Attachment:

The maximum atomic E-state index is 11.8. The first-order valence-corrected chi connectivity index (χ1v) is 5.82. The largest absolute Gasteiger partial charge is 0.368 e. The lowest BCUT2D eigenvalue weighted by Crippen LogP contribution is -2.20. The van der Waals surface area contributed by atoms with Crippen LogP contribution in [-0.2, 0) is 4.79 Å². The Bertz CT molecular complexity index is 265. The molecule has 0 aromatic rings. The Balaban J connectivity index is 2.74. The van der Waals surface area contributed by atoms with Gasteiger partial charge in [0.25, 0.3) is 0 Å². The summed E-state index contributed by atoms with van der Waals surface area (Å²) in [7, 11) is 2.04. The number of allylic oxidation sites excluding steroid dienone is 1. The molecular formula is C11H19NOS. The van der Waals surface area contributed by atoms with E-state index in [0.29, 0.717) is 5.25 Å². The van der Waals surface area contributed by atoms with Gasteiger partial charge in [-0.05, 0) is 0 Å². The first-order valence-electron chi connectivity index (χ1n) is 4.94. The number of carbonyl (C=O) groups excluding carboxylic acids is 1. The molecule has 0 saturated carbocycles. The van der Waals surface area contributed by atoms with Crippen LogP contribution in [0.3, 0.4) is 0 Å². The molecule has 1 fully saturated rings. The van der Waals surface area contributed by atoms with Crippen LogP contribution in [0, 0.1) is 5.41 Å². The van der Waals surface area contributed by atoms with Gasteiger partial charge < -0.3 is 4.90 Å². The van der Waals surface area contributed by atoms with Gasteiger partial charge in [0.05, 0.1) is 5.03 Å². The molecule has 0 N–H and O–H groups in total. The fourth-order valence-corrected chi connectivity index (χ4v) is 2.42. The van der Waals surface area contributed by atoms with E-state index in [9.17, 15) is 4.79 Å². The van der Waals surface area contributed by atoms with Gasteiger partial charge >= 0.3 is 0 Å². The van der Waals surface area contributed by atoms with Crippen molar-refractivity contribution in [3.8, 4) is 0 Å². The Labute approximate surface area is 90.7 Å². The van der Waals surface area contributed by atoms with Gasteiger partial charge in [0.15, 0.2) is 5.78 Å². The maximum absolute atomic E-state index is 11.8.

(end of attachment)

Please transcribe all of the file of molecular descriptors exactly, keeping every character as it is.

The maximum atomic E-state index is 11.8. The first-order valence-corrected chi connectivity index (χ1v) is 5.82. The largest absolute Gasteiger partial charge is 0.368 e. The lowest BCUT2D eigenvalue weighted by Crippen LogP contribution is -2.20. The van der Waals surface area contributed by atoms with Crippen LogP contribution in [-0.2, 0) is 4.79 Å². The Bertz CT molecular complexity index is 265. The molecule has 0 aromatic rings. The Balaban J connectivity index is 2.74. The van der Waals surface area contributed by atoms with Gasteiger partial charge in [0.25, 0.3) is 0 Å². The summed E-state index contributed by atoms with van der Waals surface area (Å²) in [7, 11) is 2.04. The number of allylic oxidation sites excluding steroid dienone is 1. The molecular formula is C11H19NOS. The van der Waals surface area contributed by atoms with E-state index in [0.29, 0.717) is 5.25 Å². The van der Waals surface area contributed by atoms with Gasteiger partial charge in [-0.05, 0) is 0 Å². The first-order valence-electron chi connectivity index (χ1n) is 4.94. The number of carbonyl (C=O) groups excluding carboxylic acids is 1. The molecule has 0 saturated carbocycles. The van der Waals surface area contributed by atoms with Crippen LogP contribution in [0.3, 0.4) is 0 Å². The molecule has 1 fully saturated rings. The van der Waals surface area contributed by atoms with Crippen LogP contribution in [0, 0.1) is 5.41 Å². The van der Waals surface area contributed by atoms with Gasteiger partial charge < -0.3 is 4.90 Å². The van der Waals surface area contributed by atoms with Gasteiger partial charge in [0.05, 0.1) is 5.03 Å². The molecule has 0 N–H and O–H groups in total. The fourth-order valence-corrected chi connectivity index (χ4v) is 2.42. The van der Waals surface area contributed by atoms with E-state index in [9.17, 15) is 4.79 Å². The van der Waals surface area contributed by atoms with Gasteiger partial charge >= 0.3 is 0 Å². The van der Waals surface area contributed by atoms with Crippen molar-refractivity contribution in [3.8, 4) is 0 Å². The Labute approximate surface area is 90.7 Å². The van der Waals surface area contributed by atoms with Gasteiger partial charge in [0.15, 0.2) is 5.78 Å². The maximum absolute atomic E-state index is 11.8.